The journey from university to relevant professional employment is rarely easy and almost always full of hurdles and hidden pitfalls. But with professional services vacancies up by 29%, fresh graduate talent now has a real chance to seize opportunity and get a foot on the career ladder. We interviewed Danielle Ross, recent Staffordshire University graduate and Finance Assistant at Uniting Ambition, to find out how she launched her finance career straight out of university.
Why did you want to pursue a career in finance?
Even though I’ve always had a head for numbers I didn’t actually plan a finance career – it just so happened that I found out how much I was suited to the industry whilst at university. I studied a degree in Business, which was mostly a strategic choice on my part as it kept my options open. Many of the modules that went towards my degree were finance based, and it was these modules that I generally enjoyed the most and performed the best in. I then started to pick more and more finance modules wherever I could, so it was really from there that my interest in graduate finance jobs developed.
How did you get to where you are today?
I’ve had a mixture of good luck and hard work to win my current position. I worked part-time whilst studying for my degree in a handy Receptionist role at Keele University. As a Receptionist working in a busy business hub, I got to know different employers and professionals and built relationships over time. I’d mentioned my degree and interest in finance jobs whilst chatting, and was offered to come in for an interview for an entry-level admin/finance role at Uniting Ambition.
Fortunately, I passed the interview and got my first break in finance. Even though I was only working one day a work alongside my university course, I started putting what I was learning about commercial finance into practice and building up my skills.
When I completed my degree with first class honours, Uniting Ambition offered to put me on a part-time AAT course whilst coming to work for the company as a Finance Assistant on a full-time basis. I was pretty lucky in that I landed a job in finance straight out of university, and was also offered the opportunity to extend my qualifications.
I’m still learning both on the job and on my AAT course, and will (hopefully!) become qualified after passing my final examinations in August. It’s already been a whirlwind journey and I’m still only just at the start of it!
What are the challenges and rewards of your job?
It’s great to have a job where I can use the knowledge I picked up at university, and I enjoy the element of constantly learning new things. One of the biggest rewards is the opportunity I have to develop my career – my AAT course and my job work hand in hand and both feed into the other to help sharpen my skills. Plus, it can be pretty great getting strong feedback from third parties after you’ve helped solved their finance related issues.
Finance jobs certainly aren’t without their challenges, however, and the demanding workload can be difficult to manage effectively at times. You have to learn quite a lot in a fast-paced environment, and are constantly driven by deadlines which adds an element of pressure to the role.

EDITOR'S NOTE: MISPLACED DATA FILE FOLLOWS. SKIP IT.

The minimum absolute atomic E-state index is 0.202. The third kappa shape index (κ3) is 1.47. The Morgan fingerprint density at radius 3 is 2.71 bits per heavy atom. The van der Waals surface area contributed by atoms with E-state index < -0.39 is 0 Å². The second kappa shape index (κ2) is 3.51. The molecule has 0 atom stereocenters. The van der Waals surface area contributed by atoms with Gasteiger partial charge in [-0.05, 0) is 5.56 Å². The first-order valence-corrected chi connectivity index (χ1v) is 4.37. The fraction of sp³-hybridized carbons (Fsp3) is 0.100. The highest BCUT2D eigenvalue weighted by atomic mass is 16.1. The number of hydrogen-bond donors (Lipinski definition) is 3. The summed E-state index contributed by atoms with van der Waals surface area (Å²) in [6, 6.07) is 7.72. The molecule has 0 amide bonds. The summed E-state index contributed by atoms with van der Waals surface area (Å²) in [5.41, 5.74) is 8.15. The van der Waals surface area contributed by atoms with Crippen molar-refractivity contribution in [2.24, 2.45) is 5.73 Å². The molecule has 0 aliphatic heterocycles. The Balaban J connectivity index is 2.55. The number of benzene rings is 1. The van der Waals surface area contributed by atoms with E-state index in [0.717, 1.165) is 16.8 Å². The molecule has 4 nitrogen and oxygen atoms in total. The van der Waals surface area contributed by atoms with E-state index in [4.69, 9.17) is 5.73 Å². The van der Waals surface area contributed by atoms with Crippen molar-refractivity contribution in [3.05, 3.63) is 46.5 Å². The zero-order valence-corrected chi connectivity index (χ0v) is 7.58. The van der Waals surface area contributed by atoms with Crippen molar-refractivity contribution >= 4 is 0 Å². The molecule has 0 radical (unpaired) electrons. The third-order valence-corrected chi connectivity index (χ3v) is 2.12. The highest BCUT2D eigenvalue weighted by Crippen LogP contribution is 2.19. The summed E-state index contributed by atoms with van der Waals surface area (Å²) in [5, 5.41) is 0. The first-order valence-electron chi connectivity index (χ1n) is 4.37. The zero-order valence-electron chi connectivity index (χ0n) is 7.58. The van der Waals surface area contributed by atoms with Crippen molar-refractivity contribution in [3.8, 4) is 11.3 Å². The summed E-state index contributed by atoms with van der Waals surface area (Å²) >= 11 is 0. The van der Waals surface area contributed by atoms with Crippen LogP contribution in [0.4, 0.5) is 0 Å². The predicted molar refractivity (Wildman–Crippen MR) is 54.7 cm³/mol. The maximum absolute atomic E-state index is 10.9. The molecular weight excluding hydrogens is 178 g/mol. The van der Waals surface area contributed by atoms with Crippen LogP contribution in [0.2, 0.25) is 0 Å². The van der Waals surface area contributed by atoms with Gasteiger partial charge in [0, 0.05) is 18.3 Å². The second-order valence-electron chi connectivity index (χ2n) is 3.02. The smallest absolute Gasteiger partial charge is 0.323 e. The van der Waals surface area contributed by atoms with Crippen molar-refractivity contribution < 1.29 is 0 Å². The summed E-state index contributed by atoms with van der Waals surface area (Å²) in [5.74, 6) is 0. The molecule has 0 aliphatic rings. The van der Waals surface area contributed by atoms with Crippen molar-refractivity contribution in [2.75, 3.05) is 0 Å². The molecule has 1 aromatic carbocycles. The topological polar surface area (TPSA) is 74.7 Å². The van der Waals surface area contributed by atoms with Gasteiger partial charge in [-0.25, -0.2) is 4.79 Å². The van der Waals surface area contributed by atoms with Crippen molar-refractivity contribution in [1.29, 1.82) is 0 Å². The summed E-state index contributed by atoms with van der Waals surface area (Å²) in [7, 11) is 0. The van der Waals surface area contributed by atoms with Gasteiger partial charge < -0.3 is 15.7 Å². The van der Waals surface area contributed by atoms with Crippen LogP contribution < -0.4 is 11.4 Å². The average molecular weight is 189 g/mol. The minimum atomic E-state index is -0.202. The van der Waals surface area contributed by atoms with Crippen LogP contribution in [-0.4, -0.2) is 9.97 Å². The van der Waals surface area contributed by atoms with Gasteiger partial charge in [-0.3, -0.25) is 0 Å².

What skills do you need to have to succeed in a finance job?
Although I think academic skills are important, I don’t think you necessarily need a degree to succeed in finance jobs. You need to be numerate and keen to learn, but much of this learning can be done on the job whilst working towards relevant industry qualifications.
Outside of academia, you also need to have great communication skills to succeed in finance. It’s often my role to manage the expectations of customers, handle any complaints and liaise between customer and client to ensure business needs are met and financial terms are adhered to. Doing so requires a great deal of diplomacy, tact and skilled communication.
Due to the fast-paced nature of the job, you also have to be able to cope under pressure, work at an energetic rate and really apply yourself to the role. Dedication is key to success in finance jobs: you have to know what you want to achieve and graft until you get it.
Can you describe a typical day in the office?
In a word: hectic! A typical day would see me handling all company invoicing, payment runs and general banking to make sure the business can run efficiently. You have to conduct thorough daily checks on what money has come in to the company money and what money has gone out, then you have to forward plan for business needs. On top of that there’s things like credit control, credit card spend and payroll to keep on top of every day…it can sometimes seem like an endless blur of invoices, charts and spreadsheets!
Are there any particular achievements that you’re proud of?
On a personal level, I’m proud of my first class degree as I worked really hard for it. Speaking more professionally, landing a job straight after university is also one of my big achievements in life, and rising to the challenge of working full time whilst also studying part-time was no mean feat!
In your opinion, is it better for finance graduates to work in practice or industry?
For people like me who don’t take the traditional route into finance jobs, working in industry is a great way of climbing the career ladder. For those who do follow a more traditional path, I’d recommend starting off in practice at first as it’s a great way to build up experience and work for many clients. It’s quite difficult to make a career move from industry to practice, but much easier to do the opposite. So, starting off in practice to acquire an overall view of accounting would be preferable for most graduates, and then afterwards you can always move to industry to make more money and get real exposure to business.